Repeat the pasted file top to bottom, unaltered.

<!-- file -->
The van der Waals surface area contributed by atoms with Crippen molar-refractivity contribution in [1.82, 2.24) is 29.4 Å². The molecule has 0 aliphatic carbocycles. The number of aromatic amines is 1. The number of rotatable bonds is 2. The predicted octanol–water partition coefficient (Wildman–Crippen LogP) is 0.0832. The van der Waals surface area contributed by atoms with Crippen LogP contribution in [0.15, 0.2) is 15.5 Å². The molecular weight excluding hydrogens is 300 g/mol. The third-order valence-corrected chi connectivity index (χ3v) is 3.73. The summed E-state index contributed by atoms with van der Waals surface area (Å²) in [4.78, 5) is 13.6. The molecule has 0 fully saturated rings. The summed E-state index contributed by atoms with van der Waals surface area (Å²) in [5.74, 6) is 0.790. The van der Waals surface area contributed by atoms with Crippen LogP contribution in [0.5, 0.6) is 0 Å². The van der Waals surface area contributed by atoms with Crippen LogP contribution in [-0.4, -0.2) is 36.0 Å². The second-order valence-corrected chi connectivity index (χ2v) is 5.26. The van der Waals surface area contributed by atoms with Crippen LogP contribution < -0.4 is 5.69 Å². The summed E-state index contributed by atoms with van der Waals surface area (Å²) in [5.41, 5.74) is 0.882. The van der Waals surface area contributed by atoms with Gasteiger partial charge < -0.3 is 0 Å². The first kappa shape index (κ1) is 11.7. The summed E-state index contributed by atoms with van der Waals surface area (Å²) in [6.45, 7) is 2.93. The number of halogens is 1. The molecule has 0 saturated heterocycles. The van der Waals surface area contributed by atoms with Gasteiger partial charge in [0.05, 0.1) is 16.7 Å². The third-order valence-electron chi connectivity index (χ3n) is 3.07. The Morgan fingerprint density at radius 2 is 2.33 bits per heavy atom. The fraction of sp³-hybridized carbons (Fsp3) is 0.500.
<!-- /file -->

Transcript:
The van der Waals surface area contributed by atoms with Crippen molar-refractivity contribution in [1.82, 2.24) is 29.4 Å². The molecule has 0 aliphatic carbocycles. The number of aromatic amines is 1. The number of rotatable bonds is 2. The predicted octanol–water partition coefficient (Wildman–Crippen LogP) is 0.0832. The van der Waals surface area contributed by atoms with Crippen LogP contribution in [0.15, 0.2) is 15.5 Å². The molecular weight excluding hydrogens is 300 g/mol. The third-order valence-corrected chi connectivity index (χ3v) is 3.73. The summed E-state index contributed by atoms with van der Waals surface area (Å²) in [4.78, 5) is 13.6. The molecule has 0 fully saturated rings. The summed E-state index contributed by atoms with van der Waals surface area (Å²) in [5.74, 6) is 0.790. The van der Waals surface area contributed by atoms with Crippen LogP contribution in [0.5, 0.6) is 0 Å². The van der Waals surface area contributed by atoms with Crippen LogP contribution in [-0.4, -0.2) is 36.0 Å². The second-order valence-corrected chi connectivity index (χ2v) is 5.26. The van der Waals surface area contributed by atoms with Crippen LogP contribution < -0.4 is 5.69 Å². The summed E-state index contributed by atoms with van der Waals surface area (Å²) in [5.41, 5.74) is 0.882. The van der Waals surface area contributed by atoms with Gasteiger partial charge < -0.3 is 0 Å². The first kappa shape index (κ1) is 11.7. The summed E-state index contributed by atoms with van der Waals surface area (Å²) in [6.45, 7) is 2.93. The number of halogens is 1. The molecule has 0 saturated heterocycles. The van der Waals surface area contributed by atoms with Gasteiger partial charge in [0.05, 0.1) is 16.7 Å². The third-order valence-electron chi connectivity index (χ3n) is 3.07. The Morgan fingerprint density at radius 2 is 2.33 bits per heavy atom. The fraction of sp³-hybridized carbons (Fsp3) is 0.500.